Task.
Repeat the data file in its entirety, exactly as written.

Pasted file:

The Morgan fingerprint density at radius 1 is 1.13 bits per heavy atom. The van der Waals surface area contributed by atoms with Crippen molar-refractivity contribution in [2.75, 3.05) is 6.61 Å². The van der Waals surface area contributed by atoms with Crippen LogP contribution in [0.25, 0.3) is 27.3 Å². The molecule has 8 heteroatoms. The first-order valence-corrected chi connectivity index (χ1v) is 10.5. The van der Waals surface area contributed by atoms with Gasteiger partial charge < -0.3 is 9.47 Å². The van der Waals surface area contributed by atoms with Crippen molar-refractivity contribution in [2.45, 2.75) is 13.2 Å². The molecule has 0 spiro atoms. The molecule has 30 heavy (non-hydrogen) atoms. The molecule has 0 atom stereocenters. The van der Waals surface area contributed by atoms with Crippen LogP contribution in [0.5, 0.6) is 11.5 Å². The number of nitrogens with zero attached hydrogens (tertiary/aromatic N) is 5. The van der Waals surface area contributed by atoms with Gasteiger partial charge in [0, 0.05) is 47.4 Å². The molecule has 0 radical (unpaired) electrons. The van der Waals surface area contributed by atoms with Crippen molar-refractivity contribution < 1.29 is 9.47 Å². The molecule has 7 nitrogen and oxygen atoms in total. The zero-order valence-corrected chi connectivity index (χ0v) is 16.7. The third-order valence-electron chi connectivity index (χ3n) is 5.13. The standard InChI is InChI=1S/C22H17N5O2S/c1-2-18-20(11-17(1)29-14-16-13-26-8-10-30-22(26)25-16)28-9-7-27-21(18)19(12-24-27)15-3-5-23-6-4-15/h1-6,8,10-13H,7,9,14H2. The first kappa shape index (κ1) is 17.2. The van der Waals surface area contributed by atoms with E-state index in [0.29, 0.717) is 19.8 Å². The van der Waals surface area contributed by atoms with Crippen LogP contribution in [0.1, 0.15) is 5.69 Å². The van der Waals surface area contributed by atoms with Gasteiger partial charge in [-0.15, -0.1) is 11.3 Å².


The Morgan fingerprint density at radius 1 is 1.13 bits per heavy atom. The van der Waals surface area contributed by atoms with Crippen molar-refractivity contribution in [2.75, 3.05) is 6.61 Å². The van der Waals surface area contributed by atoms with Crippen LogP contribution in [0.25, 0.3) is 27.3 Å². The molecule has 8 heteroatoms. The first-order valence-corrected chi connectivity index (χ1v) is 10.5. The van der Waals surface area contributed by atoms with Gasteiger partial charge < -0.3 is 9.47 Å². The van der Waals surface area contributed by atoms with Crippen molar-refractivity contribution in [2.45, 2.75) is 13.2 Å². The molecule has 0 spiro atoms. The molecule has 30 heavy (non-hydrogen) atoms. The molecule has 0 atom stereocenters. The van der Waals surface area contributed by atoms with Crippen LogP contribution in [0.5, 0.6) is 11.5 Å². The number of nitrogens with zero attached hydrogens (tertiary/aromatic N) is 5. The van der Waals surface area contributed by atoms with Gasteiger partial charge in [0, 0.05) is 47.4 Å². The molecule has 0 radical (unpaired) electrons. The van der Waals surface area contributed by atoms with Crippen molar-refractivity contribution < 1.29 is 9.47 Å². The molecule has 7 nitrogen and oxygen atoms in total. The zero-order valence-corrected chi connectivity index (χ0v) is 16.7. The third-order valence-electron chi connectivity index (χ3n) is 5.13. The standard InChI is InChI=1S/C22H17N5O2S/c1-2-18-20(11-17(1)29-14-16-13-26-8-10-30-22(26)25-16)28-9-7-27-21(18)19(12-24-27)15-3-5-23-6-4-15/h1-6,8,10-13H,7,9,14H2. The first kappa shape index (κ1) is 17.2. The van der Waals surface area contributed by atoms with E-state index in [0.29, 0.717) is 19.8 Å². The van der Waals surface area contributed by atoms with Crippen LogP contribution in [0.1, 0.15) is 5.69 Å². The van der Waals surface area contributed by atoms with Gasteiger partial charge in [-0.15, -0.1) is 11.3 Å².